Communication plays an integral role in how a team functions, regardless of the team’s skill level or age. And we’re not just talking about coaches here; effective communication is important whether it’s between coaches and players, players and each other, players and trainers, coaches and managers, the list goes on.
Anyone who’s ever taken to the field knows that communication can take many different forms, whether it’s talking, listening, gesturing, consoling, motivating, reading, writing, teaching, observing or, sometimes, grimacing and yelling. Over at TeamSnap, an online and mobile application to organize sports teams, we know the importance of effective communication. In fact, a huge part of keeping a team organized and productive is communication. Let’s take a look at some best practices for effective communication.
Say It Like You Mean It
Coaches and players both need to be able to discuss skills (the good and the bad, even if nobody wants to discuss the latter), strategies, goals and much more. To do this effectively, it’s important to think about the exact message you wish to get across, then find the best words to do so. Of course, this can vary based on who you’re talking to … the “best words” for your best friend on the team might differ from those for the coach. Developing a rapport with every member of the team, from players to managers, will help you learn the best way to get through to each individual. Some players react well to direct or aggressive instruction, while others prefer a calmer conversation. And remember, no one likes getting called out or ridiculed in front of others.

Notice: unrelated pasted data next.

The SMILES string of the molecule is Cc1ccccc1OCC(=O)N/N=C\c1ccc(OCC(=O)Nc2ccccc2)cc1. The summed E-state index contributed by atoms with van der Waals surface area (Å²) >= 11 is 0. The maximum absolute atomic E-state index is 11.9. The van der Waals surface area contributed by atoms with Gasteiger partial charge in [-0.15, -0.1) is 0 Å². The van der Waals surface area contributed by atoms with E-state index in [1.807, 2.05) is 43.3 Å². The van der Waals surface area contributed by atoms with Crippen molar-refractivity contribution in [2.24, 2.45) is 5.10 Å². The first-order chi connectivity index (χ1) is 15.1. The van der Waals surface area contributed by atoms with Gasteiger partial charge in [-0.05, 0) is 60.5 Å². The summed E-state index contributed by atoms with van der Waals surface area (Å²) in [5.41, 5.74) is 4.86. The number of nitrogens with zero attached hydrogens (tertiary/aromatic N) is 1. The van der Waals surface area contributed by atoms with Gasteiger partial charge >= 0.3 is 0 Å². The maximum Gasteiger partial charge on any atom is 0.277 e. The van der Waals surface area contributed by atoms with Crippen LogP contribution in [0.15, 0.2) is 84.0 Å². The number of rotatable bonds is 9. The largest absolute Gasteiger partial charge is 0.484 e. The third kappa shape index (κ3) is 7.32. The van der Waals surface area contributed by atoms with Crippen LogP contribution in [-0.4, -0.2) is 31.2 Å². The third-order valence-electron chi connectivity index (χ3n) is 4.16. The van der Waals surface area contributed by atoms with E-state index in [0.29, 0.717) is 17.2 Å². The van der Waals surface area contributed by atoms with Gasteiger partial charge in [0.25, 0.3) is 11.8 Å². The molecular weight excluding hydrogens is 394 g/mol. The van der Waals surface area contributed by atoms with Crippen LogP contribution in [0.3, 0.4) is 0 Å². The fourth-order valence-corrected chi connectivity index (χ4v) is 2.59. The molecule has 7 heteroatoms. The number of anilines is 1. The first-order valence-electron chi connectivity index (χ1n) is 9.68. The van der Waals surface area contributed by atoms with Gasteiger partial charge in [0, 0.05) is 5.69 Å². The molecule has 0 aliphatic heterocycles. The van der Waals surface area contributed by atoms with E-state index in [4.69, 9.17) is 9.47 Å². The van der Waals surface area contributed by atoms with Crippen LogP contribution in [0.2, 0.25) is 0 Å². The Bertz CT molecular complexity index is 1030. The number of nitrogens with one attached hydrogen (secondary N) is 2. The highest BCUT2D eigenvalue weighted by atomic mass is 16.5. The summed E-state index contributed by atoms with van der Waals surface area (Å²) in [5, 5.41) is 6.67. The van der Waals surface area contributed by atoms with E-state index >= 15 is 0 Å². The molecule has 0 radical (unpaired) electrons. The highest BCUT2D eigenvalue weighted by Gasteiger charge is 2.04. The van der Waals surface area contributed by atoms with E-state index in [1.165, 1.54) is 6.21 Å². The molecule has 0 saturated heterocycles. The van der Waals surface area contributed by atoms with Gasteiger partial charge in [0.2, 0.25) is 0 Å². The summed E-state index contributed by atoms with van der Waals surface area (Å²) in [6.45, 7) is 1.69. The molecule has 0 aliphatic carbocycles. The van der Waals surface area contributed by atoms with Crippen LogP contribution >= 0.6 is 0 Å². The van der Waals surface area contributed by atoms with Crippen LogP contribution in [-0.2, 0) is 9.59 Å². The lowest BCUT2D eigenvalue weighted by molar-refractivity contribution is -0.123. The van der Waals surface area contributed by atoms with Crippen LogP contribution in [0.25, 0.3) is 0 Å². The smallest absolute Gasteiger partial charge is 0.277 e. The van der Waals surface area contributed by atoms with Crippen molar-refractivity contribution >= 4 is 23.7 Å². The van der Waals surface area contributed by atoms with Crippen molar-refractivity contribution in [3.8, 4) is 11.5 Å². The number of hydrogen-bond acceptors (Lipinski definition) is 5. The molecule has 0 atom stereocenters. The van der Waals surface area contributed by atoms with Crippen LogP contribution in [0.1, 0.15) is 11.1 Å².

Say It Without Words
We can all say a lot without ever speaking a word. Hand and body gestures or facial expressions are sometimes more expressive than talking. But along the same line, they can also be negatively expressive. Sporting events are emotional, and it is difficult to mask that emotion. Staying positive is one key to success, so keep positivity in mind when a teammate makes a mistake and your natural instinct is to throw your hands up in the air. A smile and a few claps tells a teammate, “you’ll get ‘em next time,” while frowning or turning your back tells a player, “you messed up; you let me down.”
Say It Using the Best Method
Sometimes, direct verbal communication is best. However, we’ve all experienced this before: It’s the post-game powwow and Coach delivers some information about fees that we promptly forget in the adrenaline rush of the after-game, only to have to ask for a repeat down the line. If a message isn’t received or is quickly forgotten, it was pointless to begin with. Technology makes it easy to ensure your message is received — and can be saved for reference later. For example, at TeamSnap, we provide a private messaging forum to allow you to communicate with your team. We also allow teams to sync schedules, and coaches can send on-the-fly location changes or updates. Gone are the days of filtering through a cell phone contact list to send a mass text!
The WSU Team bringing you news and updates from the world of women’s football.